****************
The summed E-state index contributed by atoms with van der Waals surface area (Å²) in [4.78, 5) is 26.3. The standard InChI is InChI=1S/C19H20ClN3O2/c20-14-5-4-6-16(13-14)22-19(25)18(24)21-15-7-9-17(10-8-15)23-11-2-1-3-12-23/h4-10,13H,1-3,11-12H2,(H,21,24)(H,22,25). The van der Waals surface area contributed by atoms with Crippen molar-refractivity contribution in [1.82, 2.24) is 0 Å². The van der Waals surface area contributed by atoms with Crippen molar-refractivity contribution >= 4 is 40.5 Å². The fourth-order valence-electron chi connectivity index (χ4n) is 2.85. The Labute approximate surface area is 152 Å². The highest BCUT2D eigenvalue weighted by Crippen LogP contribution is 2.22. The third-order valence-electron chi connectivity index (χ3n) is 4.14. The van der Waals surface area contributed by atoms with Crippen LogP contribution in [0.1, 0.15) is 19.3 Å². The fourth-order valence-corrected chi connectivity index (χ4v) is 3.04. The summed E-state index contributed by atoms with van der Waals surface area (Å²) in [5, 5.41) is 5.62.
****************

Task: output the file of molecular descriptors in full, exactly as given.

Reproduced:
The summed E-state index contributed by atoms with van der Waals surface area (Å²) in [4.78, 5) is 26.3. The standard InChI is InChI=1S/C19H20ClN3O2/c20-14-5-4-6-16(13-14)22-19(25)18(24)21-15-7-9-17(10-8-15)23-11-2-1-3-12-23/h4-10,13H,1-3,11-12H2,(H,21,24)(H,22,25). The van der Waals surface area contributed by atoms with Crippen molar-refractivity contribution in [1.82, 2.24) is 0 Å². The van der Waals surface area contributed by atoms with Crippen molar-refractivity contribution >= 4 is 40.5 Å². The fourth-order valence-electron chi connectivity index (χ4n) is 2.85. The Labute approximate surface area is 152 Å². The highest BCUT2D eigenvalue weighted by Crippen LogP contribution is 2.22. The third-order valence-electron chi connectivity index (χ3n) is 4.14. The van der Waals surface area contributed by atoms with Crippen LogP contribution in [0.1, 0.15) is 19.3 Å². The fourth-order valence-corrected chi connectivity index (χ4v) is 3.04. The summed E-state index contributed by atoms with van der Waals surface area (Å²) in [5, 5.41) is 5.62.